[10] "Adopt New School Boundary Policy," Gary Post-Tribune, August 28, 1946, 1; "Adopts New Policy to End Discrimination," Indianapolis Recorder, September 7, 1946, sec. 1, p. 1-2; "Gary School Board Shows the Way," Indianapolis Recorder, September 7, 1946, sec. 2, p. 2; "School Board Adopts 'No Pupil Bias' Plan in City of Gary," Indianapolis Recorder, June 21, 1947, sec. 2, p. 1; "All But One of Gary's Schools Greet Change," Indianapolis Recorder, September 6, 1947, sec. 1, p. 1-2; "Gary Battles for Democracy," Indianapolis Recorder, September 13, 1947, sec. 1, p. 10; "Gary Schools and Lutz Get Racial Award," Gary Post-Tribune, February 21, 1948, 1,3; Ronald D. Cohen, "The Dilemma of School Integration in the North: Gary, Indiana, 1945-1960," Indiana Magazine of History (June 1986): 161-184.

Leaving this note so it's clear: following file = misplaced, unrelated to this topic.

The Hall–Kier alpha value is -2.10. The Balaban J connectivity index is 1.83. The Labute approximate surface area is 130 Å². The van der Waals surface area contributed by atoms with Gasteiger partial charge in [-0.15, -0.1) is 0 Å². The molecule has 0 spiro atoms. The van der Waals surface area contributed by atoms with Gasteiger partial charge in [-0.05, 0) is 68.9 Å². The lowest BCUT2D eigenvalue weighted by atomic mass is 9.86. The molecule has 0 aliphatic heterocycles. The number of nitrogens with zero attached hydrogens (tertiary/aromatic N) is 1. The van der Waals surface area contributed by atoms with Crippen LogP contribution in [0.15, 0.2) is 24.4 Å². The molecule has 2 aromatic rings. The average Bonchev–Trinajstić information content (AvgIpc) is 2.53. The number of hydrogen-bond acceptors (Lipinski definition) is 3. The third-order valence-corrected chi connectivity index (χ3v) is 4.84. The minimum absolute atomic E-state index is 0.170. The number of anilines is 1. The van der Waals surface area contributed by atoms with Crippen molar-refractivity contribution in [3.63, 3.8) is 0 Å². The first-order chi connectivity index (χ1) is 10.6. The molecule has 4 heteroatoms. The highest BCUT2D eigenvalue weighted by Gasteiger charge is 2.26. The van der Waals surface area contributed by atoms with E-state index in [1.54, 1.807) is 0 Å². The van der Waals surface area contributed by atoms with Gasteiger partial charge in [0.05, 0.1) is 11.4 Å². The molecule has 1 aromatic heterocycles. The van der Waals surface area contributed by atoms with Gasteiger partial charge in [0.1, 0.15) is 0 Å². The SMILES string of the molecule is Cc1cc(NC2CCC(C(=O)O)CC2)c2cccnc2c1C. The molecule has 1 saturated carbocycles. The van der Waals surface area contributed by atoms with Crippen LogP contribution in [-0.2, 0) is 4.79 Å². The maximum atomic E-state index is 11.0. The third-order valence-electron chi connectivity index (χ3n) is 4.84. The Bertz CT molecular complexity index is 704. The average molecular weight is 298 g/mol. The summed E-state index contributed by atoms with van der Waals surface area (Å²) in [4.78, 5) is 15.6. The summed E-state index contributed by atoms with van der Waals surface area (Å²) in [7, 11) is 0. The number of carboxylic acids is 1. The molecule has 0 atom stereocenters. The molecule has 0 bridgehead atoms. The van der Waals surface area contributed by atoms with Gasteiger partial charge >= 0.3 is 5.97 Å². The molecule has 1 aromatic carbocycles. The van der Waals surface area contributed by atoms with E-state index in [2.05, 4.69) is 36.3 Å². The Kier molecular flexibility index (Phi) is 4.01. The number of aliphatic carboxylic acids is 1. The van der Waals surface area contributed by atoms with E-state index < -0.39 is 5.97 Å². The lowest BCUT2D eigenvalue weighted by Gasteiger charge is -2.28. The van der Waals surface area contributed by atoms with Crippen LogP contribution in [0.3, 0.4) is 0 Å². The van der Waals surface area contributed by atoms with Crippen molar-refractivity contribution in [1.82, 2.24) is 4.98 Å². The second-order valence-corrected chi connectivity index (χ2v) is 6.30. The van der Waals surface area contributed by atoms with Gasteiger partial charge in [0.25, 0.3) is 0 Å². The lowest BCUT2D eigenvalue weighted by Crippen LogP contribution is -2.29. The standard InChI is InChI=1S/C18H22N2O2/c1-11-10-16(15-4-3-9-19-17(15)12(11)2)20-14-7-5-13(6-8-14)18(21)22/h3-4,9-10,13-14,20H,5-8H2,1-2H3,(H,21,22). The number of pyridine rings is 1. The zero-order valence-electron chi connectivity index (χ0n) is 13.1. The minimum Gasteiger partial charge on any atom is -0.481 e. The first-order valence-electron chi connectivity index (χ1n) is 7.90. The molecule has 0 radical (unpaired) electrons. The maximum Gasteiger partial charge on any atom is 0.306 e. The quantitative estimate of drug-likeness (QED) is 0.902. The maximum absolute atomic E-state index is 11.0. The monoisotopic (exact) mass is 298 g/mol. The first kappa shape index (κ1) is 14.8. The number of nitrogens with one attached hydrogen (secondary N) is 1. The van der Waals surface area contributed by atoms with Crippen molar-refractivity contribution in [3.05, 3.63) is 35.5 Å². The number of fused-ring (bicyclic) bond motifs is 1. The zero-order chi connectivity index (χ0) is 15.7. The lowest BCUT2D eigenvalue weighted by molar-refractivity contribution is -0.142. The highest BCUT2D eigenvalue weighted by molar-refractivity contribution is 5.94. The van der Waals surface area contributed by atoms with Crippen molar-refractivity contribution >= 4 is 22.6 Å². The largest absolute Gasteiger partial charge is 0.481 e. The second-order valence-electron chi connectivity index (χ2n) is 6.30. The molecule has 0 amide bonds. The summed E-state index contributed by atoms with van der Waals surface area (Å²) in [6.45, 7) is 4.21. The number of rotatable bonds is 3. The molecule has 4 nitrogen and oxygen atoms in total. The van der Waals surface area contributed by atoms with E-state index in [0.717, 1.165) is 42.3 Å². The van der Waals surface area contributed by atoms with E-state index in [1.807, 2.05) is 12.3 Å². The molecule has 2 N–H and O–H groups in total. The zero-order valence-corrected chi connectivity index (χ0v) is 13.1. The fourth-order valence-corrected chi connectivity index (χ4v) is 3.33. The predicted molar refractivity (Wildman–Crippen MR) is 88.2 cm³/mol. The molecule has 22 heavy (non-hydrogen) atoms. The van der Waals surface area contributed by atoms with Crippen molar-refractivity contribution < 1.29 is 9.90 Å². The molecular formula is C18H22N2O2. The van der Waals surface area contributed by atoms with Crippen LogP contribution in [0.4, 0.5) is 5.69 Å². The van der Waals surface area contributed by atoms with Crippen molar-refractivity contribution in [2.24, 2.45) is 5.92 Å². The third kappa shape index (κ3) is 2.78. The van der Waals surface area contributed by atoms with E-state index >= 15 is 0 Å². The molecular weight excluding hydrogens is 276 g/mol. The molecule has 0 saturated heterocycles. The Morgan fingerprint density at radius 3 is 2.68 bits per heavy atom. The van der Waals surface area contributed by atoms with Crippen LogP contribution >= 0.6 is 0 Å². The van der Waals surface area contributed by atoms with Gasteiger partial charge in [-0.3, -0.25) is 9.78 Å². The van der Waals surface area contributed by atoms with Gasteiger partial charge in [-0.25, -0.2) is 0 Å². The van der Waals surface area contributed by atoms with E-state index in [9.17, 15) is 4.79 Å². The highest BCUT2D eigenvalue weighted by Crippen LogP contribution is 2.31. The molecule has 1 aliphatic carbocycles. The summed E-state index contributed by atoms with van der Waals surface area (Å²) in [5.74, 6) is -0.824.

Due in large part to the "hate strikes" at Froebel, the Gary Board of Education adopted a policy on August 27, 1946, to end segregation and discrimination in the city's public schools. Scheduled to go into full effect by September 1, 1947, the policy read:

"Children under the jurisdiction of the Gary public schools shall not be discriminated against in the school districts in which they live, or within the school which they attend, because of race, color or religion."